U.S. women hockey players lead male counterparts when it comes to Olympic sacrifice

Minnesota defender Megan Bozek (19) looks to make a pass against Boston University in the women’s Frozen Four NCAA Championship college hockey game, Sunday, March 24, 2013, in Minneapolis. (AP Photo/Stacy Bengs)

If you look beyond the glamour events, it’s still possible to find the old-time Olympic spirit, even though the Olympics are increasingly for the well-paid professionals. One of the best places to find it is in women’s sports, in this case: hockey.

The U.S. women’s hockey team is training in Massachusetts, which is great if you happen to live there. But for Minnesotans and other non-New Englanders, it’s a sacrifice.

“While players receive financial support — a modest living and training stipend — from USA hockey for their six-month stay in suburban Boston, the economics usually don’t favor them,” the Boston Globe reports in an article about the arrangements with host families.

Meanwhile, back home in Illinois, (Megan) Bozek, one of the best defensemen ever to compete for the University of Minnesota, compiled a billet-family wish list. The Bracerases met all the criteria. Bozek, who grew up with two athletic older brothers, easily acclimated to her always-on-the-go host family. “I’ve done an elementary school, middle school, and high school pickup,” she says of her turns ferrying kids. Bozek likes the organized chaos of four kids, the energy, the different personalities, the laughter during dinner at the end of a long day. After the chicken salsa casserole draws good reviews, she is home alone with the two youngest Braceras children, Marcos and 11-year-old Gabriela. She shifts to equal parts mother and big sister. “Do you have homework?” she asks Gabriela, who has wandered into the kitchen. “Take off your Uggs. You’re gonna stay awhile.” Boots off, Gabriela disappears to do her homework.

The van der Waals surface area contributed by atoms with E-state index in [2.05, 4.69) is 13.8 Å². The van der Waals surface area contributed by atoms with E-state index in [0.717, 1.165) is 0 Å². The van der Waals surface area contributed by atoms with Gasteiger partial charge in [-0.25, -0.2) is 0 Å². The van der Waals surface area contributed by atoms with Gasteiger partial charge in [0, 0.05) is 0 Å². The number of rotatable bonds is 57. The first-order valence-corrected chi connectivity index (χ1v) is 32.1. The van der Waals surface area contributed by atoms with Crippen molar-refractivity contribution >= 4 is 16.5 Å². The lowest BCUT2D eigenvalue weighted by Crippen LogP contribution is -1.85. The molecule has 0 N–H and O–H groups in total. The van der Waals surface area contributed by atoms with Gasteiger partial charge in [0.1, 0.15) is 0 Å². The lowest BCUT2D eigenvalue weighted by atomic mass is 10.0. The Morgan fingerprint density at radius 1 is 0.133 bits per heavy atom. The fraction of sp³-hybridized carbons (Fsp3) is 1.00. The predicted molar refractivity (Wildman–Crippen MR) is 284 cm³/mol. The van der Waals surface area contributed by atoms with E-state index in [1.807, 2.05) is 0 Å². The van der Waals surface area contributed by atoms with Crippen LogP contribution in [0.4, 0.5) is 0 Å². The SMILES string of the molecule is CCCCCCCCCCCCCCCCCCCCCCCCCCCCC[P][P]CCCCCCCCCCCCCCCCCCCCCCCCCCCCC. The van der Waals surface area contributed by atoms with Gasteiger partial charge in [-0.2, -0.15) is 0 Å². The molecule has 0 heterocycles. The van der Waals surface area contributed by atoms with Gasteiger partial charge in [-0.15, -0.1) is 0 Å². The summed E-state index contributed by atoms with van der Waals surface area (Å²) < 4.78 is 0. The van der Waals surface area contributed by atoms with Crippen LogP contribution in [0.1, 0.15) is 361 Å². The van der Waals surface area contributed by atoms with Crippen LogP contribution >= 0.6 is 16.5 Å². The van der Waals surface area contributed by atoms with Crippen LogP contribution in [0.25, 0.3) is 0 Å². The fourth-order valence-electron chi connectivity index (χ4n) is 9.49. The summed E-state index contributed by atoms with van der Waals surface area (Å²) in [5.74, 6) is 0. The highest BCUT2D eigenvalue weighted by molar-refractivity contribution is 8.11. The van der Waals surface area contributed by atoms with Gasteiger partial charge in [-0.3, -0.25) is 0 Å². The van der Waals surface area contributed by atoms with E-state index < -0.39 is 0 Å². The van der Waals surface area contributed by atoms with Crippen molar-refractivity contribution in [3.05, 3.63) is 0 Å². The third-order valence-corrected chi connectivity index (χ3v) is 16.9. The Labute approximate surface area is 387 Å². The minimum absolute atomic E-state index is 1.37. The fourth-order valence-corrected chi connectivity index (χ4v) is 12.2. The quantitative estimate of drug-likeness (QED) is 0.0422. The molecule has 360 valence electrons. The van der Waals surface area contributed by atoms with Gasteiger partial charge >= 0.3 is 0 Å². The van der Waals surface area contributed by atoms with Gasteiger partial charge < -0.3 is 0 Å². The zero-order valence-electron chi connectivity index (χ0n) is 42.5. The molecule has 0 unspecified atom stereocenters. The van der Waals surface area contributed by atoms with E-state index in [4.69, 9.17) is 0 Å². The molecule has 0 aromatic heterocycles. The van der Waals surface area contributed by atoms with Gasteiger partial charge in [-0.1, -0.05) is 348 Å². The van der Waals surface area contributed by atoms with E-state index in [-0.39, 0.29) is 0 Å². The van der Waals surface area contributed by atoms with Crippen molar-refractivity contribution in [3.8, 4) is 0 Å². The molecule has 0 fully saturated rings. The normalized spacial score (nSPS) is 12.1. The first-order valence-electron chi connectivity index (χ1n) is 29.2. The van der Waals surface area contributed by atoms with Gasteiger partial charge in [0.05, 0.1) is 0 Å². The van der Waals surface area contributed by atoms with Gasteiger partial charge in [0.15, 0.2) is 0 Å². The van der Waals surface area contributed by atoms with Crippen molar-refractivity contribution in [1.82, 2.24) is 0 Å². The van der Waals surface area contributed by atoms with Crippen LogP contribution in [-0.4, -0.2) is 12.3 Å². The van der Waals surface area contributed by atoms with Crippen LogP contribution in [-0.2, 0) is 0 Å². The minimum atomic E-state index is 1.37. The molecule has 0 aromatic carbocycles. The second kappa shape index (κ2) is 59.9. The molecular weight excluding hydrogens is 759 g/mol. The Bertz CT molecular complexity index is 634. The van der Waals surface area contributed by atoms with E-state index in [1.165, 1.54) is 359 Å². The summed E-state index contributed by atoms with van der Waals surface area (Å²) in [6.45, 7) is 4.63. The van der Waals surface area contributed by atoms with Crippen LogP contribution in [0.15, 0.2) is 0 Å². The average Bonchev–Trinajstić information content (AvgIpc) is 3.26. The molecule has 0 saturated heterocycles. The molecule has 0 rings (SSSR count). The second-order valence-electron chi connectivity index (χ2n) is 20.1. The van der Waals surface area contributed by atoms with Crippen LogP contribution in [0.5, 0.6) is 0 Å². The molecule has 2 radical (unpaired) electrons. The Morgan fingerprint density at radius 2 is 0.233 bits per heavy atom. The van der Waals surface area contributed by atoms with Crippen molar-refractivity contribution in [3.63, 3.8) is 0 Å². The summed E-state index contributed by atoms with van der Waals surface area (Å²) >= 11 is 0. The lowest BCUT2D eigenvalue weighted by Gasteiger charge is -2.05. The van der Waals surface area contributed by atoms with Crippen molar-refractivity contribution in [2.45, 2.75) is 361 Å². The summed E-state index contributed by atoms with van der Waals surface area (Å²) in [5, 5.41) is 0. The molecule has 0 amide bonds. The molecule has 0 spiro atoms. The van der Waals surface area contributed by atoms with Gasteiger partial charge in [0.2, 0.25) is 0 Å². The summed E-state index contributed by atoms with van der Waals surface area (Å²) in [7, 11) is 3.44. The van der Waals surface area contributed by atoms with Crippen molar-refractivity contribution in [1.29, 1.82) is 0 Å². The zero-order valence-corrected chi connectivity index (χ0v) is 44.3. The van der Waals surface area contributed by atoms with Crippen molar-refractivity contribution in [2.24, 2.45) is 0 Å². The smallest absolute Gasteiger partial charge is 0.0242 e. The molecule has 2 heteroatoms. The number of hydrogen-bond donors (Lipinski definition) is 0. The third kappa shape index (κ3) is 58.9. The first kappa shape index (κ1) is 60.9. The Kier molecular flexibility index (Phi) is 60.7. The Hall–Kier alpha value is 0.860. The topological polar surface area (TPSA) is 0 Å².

Schleper preferred a quieter household than her former Minnesota teammate Bozek. Reading through billet-family profiles provided by the national team manager, write-ups that fell somewhere between dating website bios and real estate advertisements, she liked what she saw in the Stone family (no relation to her coach): Quiet, relaxing residence in Concord. Easy 10- to 15-minute commute to practice rink. Family of six with mother, father, and tennis-playing teenage daughter living at home. Accommodations include bedroom on the third floor with shared bathroom.

In many cases, the women have interrupted college careers or quit jobs for the chance to play in Sochi in a few weeks.

(h/t: Ted Canova)

Related: Biathlete Tracy Barnes gives up her Olympic Team spot to twin sister(OlympicTalk).

  • BJ

    I was reading about the US Womens Soccer team the other day. Very similar story, they at least have a pro league that pays them to play (under $30,000). US Soccer pays for some things but still very little return for the life invested in sport for women.